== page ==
CLANS of the Dja Dja Wurrung have described the state government’s first offer to settle their 12-year-old native title claim as “a pittance”.
The clans rejected the first offer earlier this month and are hoping the government will table another offer shortly.
Dja Dja Wurrung spokesman Gary Murray said the offer made to the Yung Balug and Bendigo clans was a poor cultural and economic model for a native title claim.
“For each of the 3000 Dja Dja Wurrung, it would not pay the rent on a standard house for six months,” he said.
“It’s an offer that would not even satisfy the general community, who seek to use native title as a tool to right the wrongs and secure local economic development.
“Our rights are disappeared forever for a questionable offer that does not give us economic and cultural certainty or viability over generations.”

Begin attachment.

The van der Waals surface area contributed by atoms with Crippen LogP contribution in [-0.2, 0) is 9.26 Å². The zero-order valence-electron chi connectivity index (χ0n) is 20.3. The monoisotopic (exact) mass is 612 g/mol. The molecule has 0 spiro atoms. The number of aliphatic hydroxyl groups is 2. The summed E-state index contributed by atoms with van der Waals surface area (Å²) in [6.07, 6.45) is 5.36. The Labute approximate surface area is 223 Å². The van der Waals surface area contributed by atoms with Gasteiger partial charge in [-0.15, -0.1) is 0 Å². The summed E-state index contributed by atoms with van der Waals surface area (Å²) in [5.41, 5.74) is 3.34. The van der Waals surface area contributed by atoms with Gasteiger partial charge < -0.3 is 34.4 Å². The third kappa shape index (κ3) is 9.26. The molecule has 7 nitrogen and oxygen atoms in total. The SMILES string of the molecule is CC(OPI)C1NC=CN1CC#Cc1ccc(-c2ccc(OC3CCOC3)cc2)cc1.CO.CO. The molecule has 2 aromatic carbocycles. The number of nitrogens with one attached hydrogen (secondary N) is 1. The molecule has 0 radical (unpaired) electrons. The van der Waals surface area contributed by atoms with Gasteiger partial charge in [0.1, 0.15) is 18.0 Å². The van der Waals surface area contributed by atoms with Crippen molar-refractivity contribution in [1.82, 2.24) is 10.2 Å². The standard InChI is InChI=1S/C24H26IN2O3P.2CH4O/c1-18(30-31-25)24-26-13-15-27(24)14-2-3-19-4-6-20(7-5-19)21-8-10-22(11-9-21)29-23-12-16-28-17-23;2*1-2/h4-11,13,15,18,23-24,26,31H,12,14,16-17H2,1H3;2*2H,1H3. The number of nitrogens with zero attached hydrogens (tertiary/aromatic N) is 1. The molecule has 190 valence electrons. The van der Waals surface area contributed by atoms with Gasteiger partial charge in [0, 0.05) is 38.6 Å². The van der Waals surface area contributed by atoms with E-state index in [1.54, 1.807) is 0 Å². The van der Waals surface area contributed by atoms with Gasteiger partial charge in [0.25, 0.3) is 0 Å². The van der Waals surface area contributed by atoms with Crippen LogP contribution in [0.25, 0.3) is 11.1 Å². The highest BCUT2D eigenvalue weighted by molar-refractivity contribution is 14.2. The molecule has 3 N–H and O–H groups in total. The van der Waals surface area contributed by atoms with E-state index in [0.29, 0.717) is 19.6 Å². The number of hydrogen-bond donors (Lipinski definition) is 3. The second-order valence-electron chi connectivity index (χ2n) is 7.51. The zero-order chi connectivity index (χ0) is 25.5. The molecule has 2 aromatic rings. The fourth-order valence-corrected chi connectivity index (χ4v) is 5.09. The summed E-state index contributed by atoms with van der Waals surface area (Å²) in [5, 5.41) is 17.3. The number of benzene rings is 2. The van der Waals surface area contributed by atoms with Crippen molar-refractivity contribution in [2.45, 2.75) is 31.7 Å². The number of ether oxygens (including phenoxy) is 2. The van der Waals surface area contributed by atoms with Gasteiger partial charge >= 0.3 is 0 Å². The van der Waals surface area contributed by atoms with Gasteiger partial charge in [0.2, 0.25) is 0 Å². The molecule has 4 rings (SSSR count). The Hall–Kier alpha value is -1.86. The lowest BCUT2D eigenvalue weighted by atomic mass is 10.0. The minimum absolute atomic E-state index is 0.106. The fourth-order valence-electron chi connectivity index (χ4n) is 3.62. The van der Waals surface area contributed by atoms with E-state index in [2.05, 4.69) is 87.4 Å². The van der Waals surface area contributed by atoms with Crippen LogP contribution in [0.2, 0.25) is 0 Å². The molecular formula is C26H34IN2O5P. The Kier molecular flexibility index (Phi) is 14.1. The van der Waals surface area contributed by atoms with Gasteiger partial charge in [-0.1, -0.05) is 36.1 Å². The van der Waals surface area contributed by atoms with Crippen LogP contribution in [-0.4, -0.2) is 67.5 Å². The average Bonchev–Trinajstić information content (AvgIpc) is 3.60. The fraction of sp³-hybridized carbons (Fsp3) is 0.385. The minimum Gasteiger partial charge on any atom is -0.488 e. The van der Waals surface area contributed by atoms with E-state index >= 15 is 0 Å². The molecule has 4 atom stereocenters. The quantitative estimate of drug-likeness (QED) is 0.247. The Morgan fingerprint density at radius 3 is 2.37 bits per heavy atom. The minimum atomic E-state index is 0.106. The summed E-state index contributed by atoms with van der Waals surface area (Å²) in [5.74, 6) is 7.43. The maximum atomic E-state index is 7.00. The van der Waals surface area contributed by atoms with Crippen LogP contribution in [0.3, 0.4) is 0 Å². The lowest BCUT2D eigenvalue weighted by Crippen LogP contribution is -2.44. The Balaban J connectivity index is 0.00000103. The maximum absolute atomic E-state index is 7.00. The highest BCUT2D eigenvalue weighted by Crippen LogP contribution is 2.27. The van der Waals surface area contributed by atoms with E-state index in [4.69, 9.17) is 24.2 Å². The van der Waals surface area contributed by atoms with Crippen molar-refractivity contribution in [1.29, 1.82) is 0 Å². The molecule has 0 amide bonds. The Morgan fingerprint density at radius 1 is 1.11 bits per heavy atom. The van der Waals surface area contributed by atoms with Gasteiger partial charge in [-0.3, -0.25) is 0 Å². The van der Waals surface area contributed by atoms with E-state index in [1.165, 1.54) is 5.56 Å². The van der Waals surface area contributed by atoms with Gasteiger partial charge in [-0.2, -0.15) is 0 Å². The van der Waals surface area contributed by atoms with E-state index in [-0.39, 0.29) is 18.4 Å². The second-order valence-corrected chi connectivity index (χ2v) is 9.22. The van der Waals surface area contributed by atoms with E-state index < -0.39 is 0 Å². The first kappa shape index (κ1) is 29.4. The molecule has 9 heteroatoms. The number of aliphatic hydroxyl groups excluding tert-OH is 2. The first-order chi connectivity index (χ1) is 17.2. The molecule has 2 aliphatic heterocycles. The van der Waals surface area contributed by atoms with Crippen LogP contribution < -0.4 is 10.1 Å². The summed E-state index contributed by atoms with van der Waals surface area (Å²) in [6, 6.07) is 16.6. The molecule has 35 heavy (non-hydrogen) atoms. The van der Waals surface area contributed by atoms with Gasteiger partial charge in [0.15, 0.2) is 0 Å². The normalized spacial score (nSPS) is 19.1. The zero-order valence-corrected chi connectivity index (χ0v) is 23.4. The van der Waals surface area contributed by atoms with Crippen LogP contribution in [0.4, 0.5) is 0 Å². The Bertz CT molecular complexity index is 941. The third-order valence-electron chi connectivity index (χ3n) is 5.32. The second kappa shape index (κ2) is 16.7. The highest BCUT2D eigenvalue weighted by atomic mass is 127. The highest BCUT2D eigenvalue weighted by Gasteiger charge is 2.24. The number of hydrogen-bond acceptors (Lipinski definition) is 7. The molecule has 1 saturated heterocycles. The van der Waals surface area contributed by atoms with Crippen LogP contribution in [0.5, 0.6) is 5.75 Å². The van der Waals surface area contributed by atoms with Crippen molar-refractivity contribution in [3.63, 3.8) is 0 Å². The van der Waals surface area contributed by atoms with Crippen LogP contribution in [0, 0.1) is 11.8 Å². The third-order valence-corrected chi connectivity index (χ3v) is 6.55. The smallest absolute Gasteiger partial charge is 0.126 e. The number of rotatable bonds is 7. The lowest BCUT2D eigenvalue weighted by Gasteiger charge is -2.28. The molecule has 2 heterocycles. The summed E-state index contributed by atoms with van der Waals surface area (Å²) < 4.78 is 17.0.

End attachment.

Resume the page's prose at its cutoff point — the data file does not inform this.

Mr Murray said it would have long-reaching effects for other native title claims across the state if the clans were to accept the offer.
The clans expressed concern over a lack of protection and funding – by the state government – of places of cultural significance in Boort.
“All our clans are getting are more reports, planning and agreements, but no real tagged capital and recurrent funding to preserve, protect and showcase the most culturally significant scarred tree place in the world,” Mr Murray said.
In a statement, a spokesperson for Attorney-General Robert Clark said: “Negotiations are currently under way with the Dja Dja Wurrung to seek agreement on a comprehensive settlement package.
“The Victorian government will continue those negotiations in good faith and remains hopeful that an agreement can be reached.”
Mr Murray said negotiations would continue despite disappointment and anger in the clans. “I think time will tell. We’re still on the negotiation table. Hopefully (an outcome) will be sooner than next year.”